This type of processing was repeated for a number of subjects for both overt and covert speech. A wide range of experimental factors was also tested such as electrode placement, male versus female, etc.
The report has a number of findings, here are some of the highlights
EEG responses for covert speech mimicked those of overt speech for the same subject, electrode, and spoken word. When sources of error were reduced as much as possible, correct computer classification rates ranged from 52 to 72%,
EMG values performed better than EMG/EEG combined which performed better than EEG alone
When templates of one subject were used to classify words based on individual responses of another subject, the percentage of correct classifications for EEG responses was no greater than chance expectation. The percentage of correct classifications for EMG was greater than chance, but not nearly so good as within subjects. Thus, each subject’s biological patterns associated with speech appear to be unique
Performance would be better if known sources of error were removed such as time and amplitude variations and muscle and eye movement artifacts.
Stored patterns should be “refreshed” periodically (i.e., new templates should be formed and updated) to take account of “drifting” cortical organization
The system performed best for subjects who have strong hemispheric lateralization for language.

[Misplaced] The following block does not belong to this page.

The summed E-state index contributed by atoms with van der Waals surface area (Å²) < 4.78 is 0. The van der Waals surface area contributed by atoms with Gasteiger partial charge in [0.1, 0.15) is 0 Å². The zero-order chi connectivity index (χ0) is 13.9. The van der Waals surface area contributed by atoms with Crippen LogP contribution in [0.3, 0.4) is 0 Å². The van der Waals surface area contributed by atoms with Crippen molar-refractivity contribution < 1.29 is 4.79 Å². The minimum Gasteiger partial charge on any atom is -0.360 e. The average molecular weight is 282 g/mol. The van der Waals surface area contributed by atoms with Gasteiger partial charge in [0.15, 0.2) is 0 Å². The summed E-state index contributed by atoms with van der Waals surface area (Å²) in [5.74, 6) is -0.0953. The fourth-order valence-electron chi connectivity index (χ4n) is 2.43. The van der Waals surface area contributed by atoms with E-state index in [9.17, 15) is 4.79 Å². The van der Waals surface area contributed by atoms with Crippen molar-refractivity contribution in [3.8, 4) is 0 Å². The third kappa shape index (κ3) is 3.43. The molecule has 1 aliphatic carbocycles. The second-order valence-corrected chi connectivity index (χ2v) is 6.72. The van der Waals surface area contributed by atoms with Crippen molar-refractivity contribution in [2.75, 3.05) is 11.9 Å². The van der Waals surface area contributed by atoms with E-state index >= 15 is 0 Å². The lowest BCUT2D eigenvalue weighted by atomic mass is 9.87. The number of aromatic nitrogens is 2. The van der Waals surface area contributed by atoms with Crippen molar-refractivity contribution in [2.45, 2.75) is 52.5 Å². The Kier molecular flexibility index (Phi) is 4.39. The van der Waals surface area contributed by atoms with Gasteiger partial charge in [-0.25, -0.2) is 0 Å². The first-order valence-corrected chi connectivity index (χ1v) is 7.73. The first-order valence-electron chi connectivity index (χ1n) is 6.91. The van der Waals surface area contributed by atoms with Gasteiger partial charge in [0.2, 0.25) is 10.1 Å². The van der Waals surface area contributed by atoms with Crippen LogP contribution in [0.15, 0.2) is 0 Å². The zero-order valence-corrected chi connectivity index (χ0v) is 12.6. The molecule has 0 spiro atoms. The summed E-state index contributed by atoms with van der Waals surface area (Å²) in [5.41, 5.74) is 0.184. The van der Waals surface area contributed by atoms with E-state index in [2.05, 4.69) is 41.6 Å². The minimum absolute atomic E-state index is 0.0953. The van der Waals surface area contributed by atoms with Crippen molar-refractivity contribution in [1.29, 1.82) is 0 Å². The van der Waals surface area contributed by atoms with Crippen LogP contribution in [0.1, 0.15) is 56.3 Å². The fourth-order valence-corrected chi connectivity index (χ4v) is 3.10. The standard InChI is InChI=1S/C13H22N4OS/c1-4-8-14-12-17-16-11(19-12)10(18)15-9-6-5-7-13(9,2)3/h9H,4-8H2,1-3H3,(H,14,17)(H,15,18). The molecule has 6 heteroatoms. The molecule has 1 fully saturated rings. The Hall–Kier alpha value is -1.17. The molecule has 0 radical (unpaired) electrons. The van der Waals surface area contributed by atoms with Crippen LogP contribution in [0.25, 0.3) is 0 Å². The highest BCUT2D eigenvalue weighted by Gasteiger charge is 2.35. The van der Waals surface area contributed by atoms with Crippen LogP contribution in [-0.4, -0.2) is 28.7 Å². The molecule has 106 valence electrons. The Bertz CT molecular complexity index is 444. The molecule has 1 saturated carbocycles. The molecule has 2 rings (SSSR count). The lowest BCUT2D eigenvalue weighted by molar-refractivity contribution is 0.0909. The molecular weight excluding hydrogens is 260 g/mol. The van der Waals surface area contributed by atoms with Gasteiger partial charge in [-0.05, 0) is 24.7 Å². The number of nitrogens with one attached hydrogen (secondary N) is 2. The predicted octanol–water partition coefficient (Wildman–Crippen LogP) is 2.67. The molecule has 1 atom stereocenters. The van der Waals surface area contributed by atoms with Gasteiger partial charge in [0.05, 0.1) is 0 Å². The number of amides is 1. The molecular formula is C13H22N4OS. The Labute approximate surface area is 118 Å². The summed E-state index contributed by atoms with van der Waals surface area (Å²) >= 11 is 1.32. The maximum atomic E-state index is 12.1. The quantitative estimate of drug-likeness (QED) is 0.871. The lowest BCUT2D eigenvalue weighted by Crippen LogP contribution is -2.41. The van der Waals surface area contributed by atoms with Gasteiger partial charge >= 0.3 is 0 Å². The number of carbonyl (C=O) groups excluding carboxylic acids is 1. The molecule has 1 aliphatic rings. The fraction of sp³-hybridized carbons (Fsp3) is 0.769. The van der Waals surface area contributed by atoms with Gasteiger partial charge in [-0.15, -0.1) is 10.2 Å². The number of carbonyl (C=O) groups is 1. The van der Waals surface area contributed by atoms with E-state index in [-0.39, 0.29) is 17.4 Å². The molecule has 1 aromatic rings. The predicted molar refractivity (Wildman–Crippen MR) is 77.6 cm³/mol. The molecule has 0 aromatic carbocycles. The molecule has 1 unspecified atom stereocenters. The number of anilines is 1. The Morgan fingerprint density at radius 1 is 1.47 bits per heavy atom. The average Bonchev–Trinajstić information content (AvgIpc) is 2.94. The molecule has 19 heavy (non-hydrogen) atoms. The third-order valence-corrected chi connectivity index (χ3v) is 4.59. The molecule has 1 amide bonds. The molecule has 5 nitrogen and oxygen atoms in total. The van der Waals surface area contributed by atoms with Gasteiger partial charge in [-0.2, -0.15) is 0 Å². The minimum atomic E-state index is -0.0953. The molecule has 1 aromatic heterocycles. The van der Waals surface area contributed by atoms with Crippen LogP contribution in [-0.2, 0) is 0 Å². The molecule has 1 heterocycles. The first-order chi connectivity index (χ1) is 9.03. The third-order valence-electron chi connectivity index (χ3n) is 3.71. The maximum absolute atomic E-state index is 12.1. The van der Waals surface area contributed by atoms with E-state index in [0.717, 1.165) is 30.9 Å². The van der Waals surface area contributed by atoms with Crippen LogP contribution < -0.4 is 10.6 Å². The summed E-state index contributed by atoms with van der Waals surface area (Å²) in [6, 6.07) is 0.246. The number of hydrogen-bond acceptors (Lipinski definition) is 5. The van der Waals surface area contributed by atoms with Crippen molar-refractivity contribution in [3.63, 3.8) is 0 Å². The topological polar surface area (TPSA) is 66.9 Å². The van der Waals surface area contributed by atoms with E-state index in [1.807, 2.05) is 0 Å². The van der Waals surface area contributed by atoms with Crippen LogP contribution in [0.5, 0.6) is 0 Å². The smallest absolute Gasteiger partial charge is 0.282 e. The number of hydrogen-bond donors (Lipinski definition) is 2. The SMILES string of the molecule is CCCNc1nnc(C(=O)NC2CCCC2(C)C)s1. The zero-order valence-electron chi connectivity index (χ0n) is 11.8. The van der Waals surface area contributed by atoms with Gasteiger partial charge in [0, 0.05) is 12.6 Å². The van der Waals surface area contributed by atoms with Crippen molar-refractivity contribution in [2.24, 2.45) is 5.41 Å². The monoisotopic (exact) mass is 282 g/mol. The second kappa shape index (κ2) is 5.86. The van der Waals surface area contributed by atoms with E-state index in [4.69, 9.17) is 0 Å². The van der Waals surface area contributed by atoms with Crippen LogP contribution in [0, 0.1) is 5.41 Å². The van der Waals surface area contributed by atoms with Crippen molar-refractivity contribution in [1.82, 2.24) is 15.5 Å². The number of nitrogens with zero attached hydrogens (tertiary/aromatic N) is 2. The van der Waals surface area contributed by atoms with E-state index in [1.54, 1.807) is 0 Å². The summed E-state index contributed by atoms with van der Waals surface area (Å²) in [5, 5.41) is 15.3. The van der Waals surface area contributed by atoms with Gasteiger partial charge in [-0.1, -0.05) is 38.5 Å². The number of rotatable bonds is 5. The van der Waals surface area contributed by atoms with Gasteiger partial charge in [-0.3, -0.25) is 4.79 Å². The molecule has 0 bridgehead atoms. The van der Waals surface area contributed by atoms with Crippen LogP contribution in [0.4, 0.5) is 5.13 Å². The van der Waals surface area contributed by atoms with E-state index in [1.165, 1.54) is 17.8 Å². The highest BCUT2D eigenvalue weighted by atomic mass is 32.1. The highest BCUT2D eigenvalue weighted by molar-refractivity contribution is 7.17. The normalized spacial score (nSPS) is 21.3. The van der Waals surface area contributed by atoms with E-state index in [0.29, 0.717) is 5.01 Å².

In the end Pinneo concluded that
…it is feasible to use the human EEG coincident with overt and covert speech as inputs to a computer for such communication. However, we also conclude that, without additional research, the EEG is not adequate for the design of a practical operating system; indeed, other methods than those employed here may prove superior. Nevertheless, enough information has been obtained during this project to specify the optimum parameters to use for an EEG-operating system and to suggest future research toward that end. Our results show conclusively that consistent, repeatable patterns exist in the EEG during overt speech (for example, see Figure 19) and covert speech (Figures 13 and 14) and that a computer can recognize these patterns a statistically significant percentage of the time.
Although the work was commissioned by DARPA the work wasn’t exactly top-secret in fact Time published an article on Pinneo’s work in 1974:
Pinneo does not worry that mind-reading computers might be abused by Big Brotherly governments or overly zealous police trying to ferret out the innermost thoughts of citizens. Rather than a menace, he says, they could be a highly civilizing influence. In the future, Pinneo speculates, technology may well be sufficiently advanced to feed information from the computer directly back into the brain. People with problems, for example, might don mind-reading helmets (“thinking caps”) that let the computer help them untangle everything from complex tax returns to matrimonial messes.
This was definitely groundbreaking work and there is no doubt that it grabbed the attention of people within the defense and intelligence communities. In the non-classified world this work has been taken up Chuck Jorgensen of NASA who I’ll come back to in a future post.
Feasibility Study for Design of a Biocybernetic Communication System, L.R. Pinneo, D.J. Hall, 1975
Mind Reading Computer, Time Magazine 1974
Subvocal Recognition, Wikipedia